America’s Untold Story of Immigrant Success by Ran Abramitzky and Leah Boustan
Anglican Social Theology – Renewing the vision today edited by Malcolm Brown
Bourgeois Equality by Deirdre McCloskey
Christianity & Social Service in Modern Britain by Frank Prochaska
Divested: Inequality in the Age of Finance by Ken-Hou Lin and Megan Tobias Neely
For the Least of These edited by Anne Bradley and Art Lindsley
Global Poverty: A Theological Guide by Justin Thacker
God and the Evil of Scarcity by Albino Barrera
How the World Became Rich by Mark Koyama and Jared Rubin
Missional Economics: Biblical Justice and Christian Formation by Michael Barram
Neither Poverty nor Riches by Craig Blomberg
Poverty and Compassion: The Moral Imagination of the Late Victorians by Gertrude Himmelfarb
Public Good by Private Means by Rhodri Davies
Remaking One Nation by Nick Timothy
Rethinking Poverty: What makes a good society? by Barry Knight
The Populist Temptation by Barry Eichengreen
The Poverty of Nations by Wayne Grudem & Barry Asmus
The Wealth and Poverty of Nations by David Landes
The Wolf at the Door by Michael Graetz and Ian Shapiro
Theology for Changing Times edited by Chris Baker & Elaine Graham
Theology Reforming Society – Revisiting Anglican Social Theology edited by Stephen Spencer
Wealth, Poverty and Politics by Thomas Sowell
Those seeking to deal with issues relating to poverty need to comprehend what has historically produced wealth. With this in mind, we have reviewed two magisterial works that address that question:
The Wealth and Poverty of Nations by David Landes (published 1998) is a modern day classic (and our review is thus an exception to our normal principle of not reviewing the “classics”). It considers what makes nations and peoples rich and what makes them poor from an historical perspective, focusing on culture as a key determinant. All subsequent discussions of this subject have had to interact with it (e.g. it is frequently referred to in Wealth, Poverty and Politics and The Poverty of Nations). It is a “must read” for anyone who wishes seriously to consider the causes of wealth and poverty and, fortunately, its style and approach makes it accessible to all serious readers.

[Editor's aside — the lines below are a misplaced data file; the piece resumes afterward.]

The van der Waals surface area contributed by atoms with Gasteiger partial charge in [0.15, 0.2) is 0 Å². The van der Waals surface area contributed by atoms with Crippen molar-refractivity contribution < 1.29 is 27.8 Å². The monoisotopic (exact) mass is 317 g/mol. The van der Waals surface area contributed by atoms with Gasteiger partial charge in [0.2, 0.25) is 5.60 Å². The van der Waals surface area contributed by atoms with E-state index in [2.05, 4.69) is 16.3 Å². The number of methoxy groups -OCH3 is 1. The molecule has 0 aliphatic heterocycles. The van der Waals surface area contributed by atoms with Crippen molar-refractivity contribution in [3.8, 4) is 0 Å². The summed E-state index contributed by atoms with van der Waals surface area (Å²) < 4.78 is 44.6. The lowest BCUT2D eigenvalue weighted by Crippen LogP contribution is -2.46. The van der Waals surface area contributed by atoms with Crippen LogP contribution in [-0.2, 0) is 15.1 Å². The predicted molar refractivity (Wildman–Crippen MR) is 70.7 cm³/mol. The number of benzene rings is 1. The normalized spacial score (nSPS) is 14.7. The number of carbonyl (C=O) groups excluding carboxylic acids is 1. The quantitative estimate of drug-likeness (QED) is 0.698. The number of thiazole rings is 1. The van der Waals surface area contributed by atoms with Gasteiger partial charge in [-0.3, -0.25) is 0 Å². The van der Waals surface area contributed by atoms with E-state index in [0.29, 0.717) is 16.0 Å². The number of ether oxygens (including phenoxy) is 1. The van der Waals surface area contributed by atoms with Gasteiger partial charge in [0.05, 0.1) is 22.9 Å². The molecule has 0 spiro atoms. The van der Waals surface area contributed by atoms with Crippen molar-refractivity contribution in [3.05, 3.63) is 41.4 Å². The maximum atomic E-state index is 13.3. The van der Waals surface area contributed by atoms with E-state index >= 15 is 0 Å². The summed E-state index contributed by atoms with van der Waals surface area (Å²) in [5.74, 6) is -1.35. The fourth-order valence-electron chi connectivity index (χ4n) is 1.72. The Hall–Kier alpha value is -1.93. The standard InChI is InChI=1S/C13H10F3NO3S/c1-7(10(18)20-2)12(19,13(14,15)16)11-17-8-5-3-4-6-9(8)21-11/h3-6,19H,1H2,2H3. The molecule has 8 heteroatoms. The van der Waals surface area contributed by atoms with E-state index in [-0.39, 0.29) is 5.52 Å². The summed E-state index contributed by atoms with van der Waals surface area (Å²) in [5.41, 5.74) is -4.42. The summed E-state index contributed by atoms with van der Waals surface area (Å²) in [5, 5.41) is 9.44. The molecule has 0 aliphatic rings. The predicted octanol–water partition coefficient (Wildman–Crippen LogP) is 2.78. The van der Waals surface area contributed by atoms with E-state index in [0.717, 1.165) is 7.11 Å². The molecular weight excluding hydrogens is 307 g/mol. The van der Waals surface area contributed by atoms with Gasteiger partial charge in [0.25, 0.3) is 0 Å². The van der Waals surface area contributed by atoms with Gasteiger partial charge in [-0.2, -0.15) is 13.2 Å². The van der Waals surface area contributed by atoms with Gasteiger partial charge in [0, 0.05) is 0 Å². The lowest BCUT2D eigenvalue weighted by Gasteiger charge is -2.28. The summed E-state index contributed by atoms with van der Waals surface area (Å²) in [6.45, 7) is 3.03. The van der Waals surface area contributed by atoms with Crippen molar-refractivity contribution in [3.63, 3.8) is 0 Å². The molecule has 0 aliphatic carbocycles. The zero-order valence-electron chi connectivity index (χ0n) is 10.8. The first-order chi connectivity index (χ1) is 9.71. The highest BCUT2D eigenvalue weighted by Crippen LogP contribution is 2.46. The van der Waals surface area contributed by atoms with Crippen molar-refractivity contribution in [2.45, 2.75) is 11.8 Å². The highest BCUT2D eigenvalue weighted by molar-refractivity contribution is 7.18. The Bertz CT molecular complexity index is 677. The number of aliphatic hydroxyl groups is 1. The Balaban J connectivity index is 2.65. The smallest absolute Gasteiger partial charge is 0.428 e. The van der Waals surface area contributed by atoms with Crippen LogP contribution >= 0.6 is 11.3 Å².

Bourgeois Equality (published 2016) is the final volume in Deirdre McCloskey’s trilogy about Bourgeois values. It is a “must read” for all who wants to broaden their perspective on the causes of our current prosperity and to consider possible solutions to current economic and societal issues in the light of the lessons of the past. McCloskey is Distinguished Professor of Economics, History, English and Communications at the University of Illinois in Chicago. She asserts that it was “ideas” not material causes that lay behind the Great Enrichment and defends her thesis by reference to everything from the novels of Jane Austin to nineteenth century post-millennialism.
Those who are seeking a high level overview of the conflicting explanations of wealth creation are likely to be helped by How the World Became Rich (published 2022). This provides an accessible introduction to the competing explanations for sustained economic growth in a mere 240 pages. Despite its brevity, it draws on recent research from around the world.
Many modern approaches to poverty assume that is has to be tackled by state action. However, the effectiveness of this in many cases is open to doubt and the side effects of it are considerable. Hence, it is worth considering the extent to which there is a role for philanthropy and other voluntary action and we have reviewed several books (all secular) which assist in this:
Christianity & Social Service in Modern Britain by Frank Prochaska (published in 2006) looks at the voluntary provision of social services by Christians in the UK in the nineteenth century and the decline in that provision and of Christianity itself since then. It has a number of failings but it is engaging and an eye opener in relation to the historic extent of voluntary action. Any discussion of the Welfare State today needs to take account of what Prochaska describes and interact with his arguments.
Poverty and Compassion: The Moral Imagination of the Late Victorians by Gertrude Himmelfarb is now quite old (published 1991) and it is not an easy read but it is worth reading. It considers how the Victorian era understood the moral ideas and concepts of poverty and compassion and responded to them both practically and intellectually. The Victorians are not presented as a solution to today’s problems but those who wish to participate in the debate about the possible solutions would do well to consider the ideas and concepts that Himmelfarb analyses.